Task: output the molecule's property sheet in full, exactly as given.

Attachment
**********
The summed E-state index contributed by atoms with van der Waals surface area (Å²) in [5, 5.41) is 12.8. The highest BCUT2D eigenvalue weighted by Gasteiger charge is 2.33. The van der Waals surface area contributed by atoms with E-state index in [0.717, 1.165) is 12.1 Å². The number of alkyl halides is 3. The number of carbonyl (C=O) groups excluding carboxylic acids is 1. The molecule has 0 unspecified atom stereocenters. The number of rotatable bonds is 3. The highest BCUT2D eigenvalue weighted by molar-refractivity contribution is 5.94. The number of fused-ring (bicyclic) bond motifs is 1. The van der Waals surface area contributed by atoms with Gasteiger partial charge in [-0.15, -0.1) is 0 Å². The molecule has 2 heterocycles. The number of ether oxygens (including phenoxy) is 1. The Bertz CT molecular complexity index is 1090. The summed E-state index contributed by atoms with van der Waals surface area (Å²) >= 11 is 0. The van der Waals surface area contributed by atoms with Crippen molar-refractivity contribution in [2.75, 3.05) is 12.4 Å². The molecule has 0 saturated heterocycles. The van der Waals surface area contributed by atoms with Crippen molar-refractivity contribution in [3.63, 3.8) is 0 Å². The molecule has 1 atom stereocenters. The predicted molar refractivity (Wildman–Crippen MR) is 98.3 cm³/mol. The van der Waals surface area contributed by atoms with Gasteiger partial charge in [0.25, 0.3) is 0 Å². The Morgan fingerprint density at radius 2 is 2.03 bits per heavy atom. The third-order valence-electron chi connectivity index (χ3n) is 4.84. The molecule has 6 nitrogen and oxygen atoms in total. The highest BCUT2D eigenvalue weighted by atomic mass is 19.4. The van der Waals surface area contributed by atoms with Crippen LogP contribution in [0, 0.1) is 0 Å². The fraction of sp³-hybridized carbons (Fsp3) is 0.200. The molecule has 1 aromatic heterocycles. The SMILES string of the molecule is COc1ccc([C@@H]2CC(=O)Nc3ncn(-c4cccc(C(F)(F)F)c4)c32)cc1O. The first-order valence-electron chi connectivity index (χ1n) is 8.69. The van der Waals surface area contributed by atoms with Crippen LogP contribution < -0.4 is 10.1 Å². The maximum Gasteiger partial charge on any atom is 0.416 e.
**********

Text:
The summed E-state index contributed by atoms with van der Waals surface area (Å²) in [5, 5.41) is 12.8. The highest BCUT2D eigenvalue weighted by Gasteiger charge is 2.33. The van der Waals surface area contributed by atoms with E-state index in [0.717, 1.165) is 12.1 Å². The number of alkyl halides is 3. The number of carbonyl (C=O) groups excluding carboxylic acids is 1. The molecule has 0 unspecified atom stereocenters. The number of rotatable bonds is 3. The highest BCUT2D eigenvalue weighted by molar-refractivity contribution is 5.94. The number of fused-ring (bicyclic) bond motifs is 1. The van der Waals surface area contributed by atoms with Gasteiger partial charge in [-0.15, -0.1) is 0 Å². The molecule has 2 heterocycles. The number of ether oxygens (including phenoxy) is 1. The Bertz CT molecular complexity index is 1090. The summed E-state index contributed by atoms with van der Waals surface area (Å²) >= 11 is 0. The van der Waals surface area contributed by atoms with Crippen molar-refractivity contribution in [2.75, 3.05) is 12.4 Å². The molecule has 0 saturated heterocycles. The van der Waals surface area contributed by atoms with Crippen molar-refractivity contribution in [3.63, 3.8) is 0 Å². The molecule has 1 atom stereocenters. The predicted molar refractivity (Wildman–Crippen MR) is 98.3 cm³/mol. The van der Waals surface area contributed by atoms with Gasteiger partial charge in [0.25, 0.3) is 0 Å². The Morgan fingerprint density at radius 2 is 2.03 bits per heavy atom. The third-order valence-electron chi connectivity index (χ3n) is 4.84. The molecule has 6 nitrogen and oxygen atoms in total. The highest BCUT2D eigenvalue weighted by atomic mass is 19.4. The van der Waals surface area contributed by atoms with Crippen LogP contribution in [0, 0.1) is 0 Å². The fraction of sp³-hybridized carbons (Fsp3) is 0.200. The molecule has 1 aromatic heterocycles. The SMILES string of the molecule is COc1ccc([C@@H]2CC(=O)Nc3ncn(-c4cccc(C(F)(F)F)c4)c32)cc1O. The first-order valence-electron chi connectivity index (χ1n) is 8.69. The van der Waals surface area contributed by atoms with Crippen LogP contribution < -0.4 is 10.1 Å². The maximum Gasteiger partial charge on any atom is 0.416 e.